In this new collection of Christmas choral music, composer Brian Knowles sets traditional texts to new music, and shares some of his original words and music written over the last 30 odd years including the comical ‘Skydiving’ concerning angels putting on an aeronautical skills display, and the jazz inspired ‘Rejoice And Be Merry’.
Having studied composition at the Royal Academy under John Gardner, Knowles then started the band Saffron, and later became the musical director to the well known singer/songwriter Roger Whittaker. A number of these original carols were written while Knowles was composer in residence at Royal School, Haslemere, which is already a good sign because, as Knowles notes himself, school pupils are very picky!
Performing these carols are the Celestia Singers, accompanied by Celestia Brass and pianist Rebecca Taylor, and conducted by David Ogden. Though their debut concert was only two months before the recording of this CD, Celestia produce an incredibly coherent, united sound that one would expect from a more more mature group.
Represented on this CD are a wide variety of styles, yet all clearly written in the spirit of giving, celebration, and, of course, Christmas. This means however you celebrate Christmas, or whatever music you tend to gravitate towards, you will find something you connect with on this album.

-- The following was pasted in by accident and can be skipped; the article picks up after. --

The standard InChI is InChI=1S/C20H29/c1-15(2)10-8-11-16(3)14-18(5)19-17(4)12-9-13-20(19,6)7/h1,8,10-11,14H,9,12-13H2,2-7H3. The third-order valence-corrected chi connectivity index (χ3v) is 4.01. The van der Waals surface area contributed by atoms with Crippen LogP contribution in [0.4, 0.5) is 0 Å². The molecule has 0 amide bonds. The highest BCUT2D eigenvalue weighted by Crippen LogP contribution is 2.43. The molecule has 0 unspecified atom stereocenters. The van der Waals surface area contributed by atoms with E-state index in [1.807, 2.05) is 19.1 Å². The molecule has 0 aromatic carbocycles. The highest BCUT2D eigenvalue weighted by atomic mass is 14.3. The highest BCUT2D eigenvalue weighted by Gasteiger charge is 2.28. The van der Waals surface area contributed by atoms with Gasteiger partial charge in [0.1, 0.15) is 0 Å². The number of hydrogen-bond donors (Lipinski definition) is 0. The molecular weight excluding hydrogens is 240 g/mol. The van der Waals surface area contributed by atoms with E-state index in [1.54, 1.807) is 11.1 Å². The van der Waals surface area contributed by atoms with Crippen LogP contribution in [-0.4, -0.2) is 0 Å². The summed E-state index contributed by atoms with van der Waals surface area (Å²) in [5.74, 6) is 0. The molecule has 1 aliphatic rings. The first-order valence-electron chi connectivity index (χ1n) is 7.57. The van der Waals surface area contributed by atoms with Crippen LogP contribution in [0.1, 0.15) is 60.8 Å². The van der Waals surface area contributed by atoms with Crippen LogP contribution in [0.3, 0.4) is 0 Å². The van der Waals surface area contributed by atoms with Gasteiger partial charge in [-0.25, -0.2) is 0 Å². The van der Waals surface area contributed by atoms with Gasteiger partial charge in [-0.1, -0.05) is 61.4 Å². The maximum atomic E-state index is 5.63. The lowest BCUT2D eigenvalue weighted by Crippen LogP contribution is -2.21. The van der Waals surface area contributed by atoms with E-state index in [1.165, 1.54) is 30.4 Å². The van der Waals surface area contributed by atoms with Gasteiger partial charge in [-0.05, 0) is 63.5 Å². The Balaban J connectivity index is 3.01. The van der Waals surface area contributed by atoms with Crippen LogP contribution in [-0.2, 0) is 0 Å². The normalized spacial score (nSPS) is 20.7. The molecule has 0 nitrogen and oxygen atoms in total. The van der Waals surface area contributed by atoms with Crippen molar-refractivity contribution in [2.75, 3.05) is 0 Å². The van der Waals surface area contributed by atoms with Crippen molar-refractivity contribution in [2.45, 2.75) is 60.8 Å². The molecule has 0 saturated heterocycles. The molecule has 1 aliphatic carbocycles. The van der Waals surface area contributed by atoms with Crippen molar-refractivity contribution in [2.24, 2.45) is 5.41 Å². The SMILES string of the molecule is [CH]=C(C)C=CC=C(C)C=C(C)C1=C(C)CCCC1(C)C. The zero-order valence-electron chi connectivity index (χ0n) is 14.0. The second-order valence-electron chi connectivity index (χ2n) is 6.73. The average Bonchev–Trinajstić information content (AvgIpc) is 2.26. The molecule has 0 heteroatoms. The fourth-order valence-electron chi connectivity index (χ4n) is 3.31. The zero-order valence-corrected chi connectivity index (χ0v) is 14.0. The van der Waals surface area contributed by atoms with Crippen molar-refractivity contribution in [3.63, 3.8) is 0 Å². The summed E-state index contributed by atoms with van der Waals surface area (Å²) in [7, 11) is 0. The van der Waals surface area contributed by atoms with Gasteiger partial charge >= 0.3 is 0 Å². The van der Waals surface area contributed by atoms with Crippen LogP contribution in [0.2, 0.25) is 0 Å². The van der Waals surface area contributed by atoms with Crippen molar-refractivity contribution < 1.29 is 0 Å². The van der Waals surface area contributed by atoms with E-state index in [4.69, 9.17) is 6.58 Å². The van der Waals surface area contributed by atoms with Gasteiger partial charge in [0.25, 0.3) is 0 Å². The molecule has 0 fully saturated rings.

A particular favourite of mine is the funky setting of We Three Kings, with musical theatre style piano accompaniment, foot tapping syncopation and festive brass interjections to which one can’t help but swing along. This is reportedly also a favourite of the Royal School, Haslemere, being sung by demand every year for 30 years!
By contrast track 7, Soft Lullaby, relaxes the listener with a gentle layered texture, grounded by a tenor drum and pedal note on low strings, gradually swelling in volume and intensity to produce a radiant soundscape with almost plainsong like qualities.
With so many identical Christmas albums to choose from, it is refreshing to listen to one which combines both excellent musicianship and such variation of compositional styles, uniquely enriching the listening experience by so clearly demonstrating the joy Knowles found writing them.